“Especially the ones which didn’t look human, I imagine.”
“Exactly so. The ones who appeared to be unenhanced were given new identities, a crash course in how to be human, some money, and were let go to make their own way. They were surprisingly successful, actually, disappearing into society without much notice. It helped that there was a huge push from the leaders of the UE about eliminating the ‘Enhanced Human problem’.”
“What about the ones that weren’t human-looking?”
Jones’ face wrinkled. “I’m not certain, Minister, but given the prejudices in place I suspect that they were actually eliminated. I can investigate further if you desire?”
“No,” said Dent. “Just curiosity. Continue.”
“The UE leadership realized they had a problem: the various fertilized ova, embryos, or fetuses which were already in existence. Under most of the laws that prevailed they couldn’t simply be destroyed, or terminated, yet nobody wanted to take the responsibility for raising a generation of free Enhanced Humans. A compromise was reached: they would be allowed to develop and, where suitable, placed for adoption with appropriate parents, their nature forever hidden, the children never told. Upon reaching their majority, these children would be recognized as human by the executive of their adopted nations. In that way -”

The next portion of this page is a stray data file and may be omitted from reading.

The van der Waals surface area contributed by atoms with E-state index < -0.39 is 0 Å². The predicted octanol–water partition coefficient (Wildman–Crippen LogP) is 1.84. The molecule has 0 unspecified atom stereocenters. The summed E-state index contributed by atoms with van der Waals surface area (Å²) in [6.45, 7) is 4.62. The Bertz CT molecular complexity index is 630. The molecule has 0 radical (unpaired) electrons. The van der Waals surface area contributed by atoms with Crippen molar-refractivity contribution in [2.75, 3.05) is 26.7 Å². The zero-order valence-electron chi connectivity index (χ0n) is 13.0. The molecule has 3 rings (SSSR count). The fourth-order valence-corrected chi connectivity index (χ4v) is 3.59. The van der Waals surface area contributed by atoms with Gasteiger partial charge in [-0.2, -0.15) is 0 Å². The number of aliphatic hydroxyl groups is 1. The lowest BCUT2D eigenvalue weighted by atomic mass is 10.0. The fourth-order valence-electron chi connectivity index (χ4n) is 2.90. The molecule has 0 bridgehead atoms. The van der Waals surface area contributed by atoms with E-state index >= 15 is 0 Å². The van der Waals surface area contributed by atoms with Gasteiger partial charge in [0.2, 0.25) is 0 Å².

“They hoped to bury the past,” finished Dent. “A tidy solution, if it worked.”
“Yes, Minister. Surprisingly, it did work. If you were to ask virtually anyone on Earth, the last Enhanced Humans were destroyed forty years ago. The companies which were behind this reprehensible trade were given three years to wind down their operations and finalize adoptions.”
“Why so long? Gestation is only nine months.”